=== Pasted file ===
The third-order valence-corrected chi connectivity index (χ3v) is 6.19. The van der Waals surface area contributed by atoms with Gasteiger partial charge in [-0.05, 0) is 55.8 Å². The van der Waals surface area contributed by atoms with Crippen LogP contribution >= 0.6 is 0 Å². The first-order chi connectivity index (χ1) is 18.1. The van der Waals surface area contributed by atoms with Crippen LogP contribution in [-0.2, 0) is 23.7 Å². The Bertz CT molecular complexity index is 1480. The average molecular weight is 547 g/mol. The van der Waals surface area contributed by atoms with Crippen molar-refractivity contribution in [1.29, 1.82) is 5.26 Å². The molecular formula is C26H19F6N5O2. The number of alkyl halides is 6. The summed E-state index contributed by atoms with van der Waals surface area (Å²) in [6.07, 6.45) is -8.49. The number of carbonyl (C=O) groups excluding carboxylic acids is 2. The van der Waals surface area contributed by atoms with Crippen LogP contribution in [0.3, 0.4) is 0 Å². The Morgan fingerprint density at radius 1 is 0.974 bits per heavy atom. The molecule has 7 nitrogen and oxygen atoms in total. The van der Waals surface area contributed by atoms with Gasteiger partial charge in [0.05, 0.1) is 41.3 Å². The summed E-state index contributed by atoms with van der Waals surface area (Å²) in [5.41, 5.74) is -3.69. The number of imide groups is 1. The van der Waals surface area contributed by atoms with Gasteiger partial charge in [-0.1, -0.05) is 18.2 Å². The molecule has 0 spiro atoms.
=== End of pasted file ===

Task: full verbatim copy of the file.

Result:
The third-order valence-corrected chi connectivity index (χ3v) is 6.19. The van der Waals surface area contributed by atoms with Gasteiger partial charge in [-0.05, 0) is 55.8 Å². The van der Waals surface area contributed by atoms with Crippen LogP contribution >= 0.6 is 0 Å². The first-order chi connectivity index (χ1) is 18.1. The van der Waals surface area contributed by atoms with Crippen LogP contribution in [-0.2, 0) is 23.7 Å². The Bertz CT molecular complexity index is 1480. The average molecular weight is 547 g/mol. The van der Waals surface area contributed by atoms with Crippen molar-refractivity contribution in [1.29, 1.82) is 5.26 Å². The molecular formula is C26H19F6N5O2. The number of alkyl halides is 6. The summed E-state index contributed by atoms with van der Waals surface area (Å²) in [6.07, 6.45) is -8.49. The number of carbonyl (C=O) groups excluding carboxylic acids is 2. The van der Waals surface area contributed by atoms with Crippen LogP contribution in [0.3, 0.4) is 0 Å². The Morgan fingerprint density at radius 1 is 0.974 bits per heavy atom. The molecule has 7 nitrogen and oxygen atoms in total. The van der Waals surface area contributed by atoms with Gasteiger partial charge in [0.05, 0.1) is 41.3 Å². The summed E-state index contributed by atoms with van der Waals surface area (Å²) in [5.41, 5.74) is -3.69. The number of imide groups is 1. The van der Waals surface area contributed by atoms with Gasteiger partial charge in [-0.1, -0.05) is 18.2 Å². The molecule has 0 spiro atoms.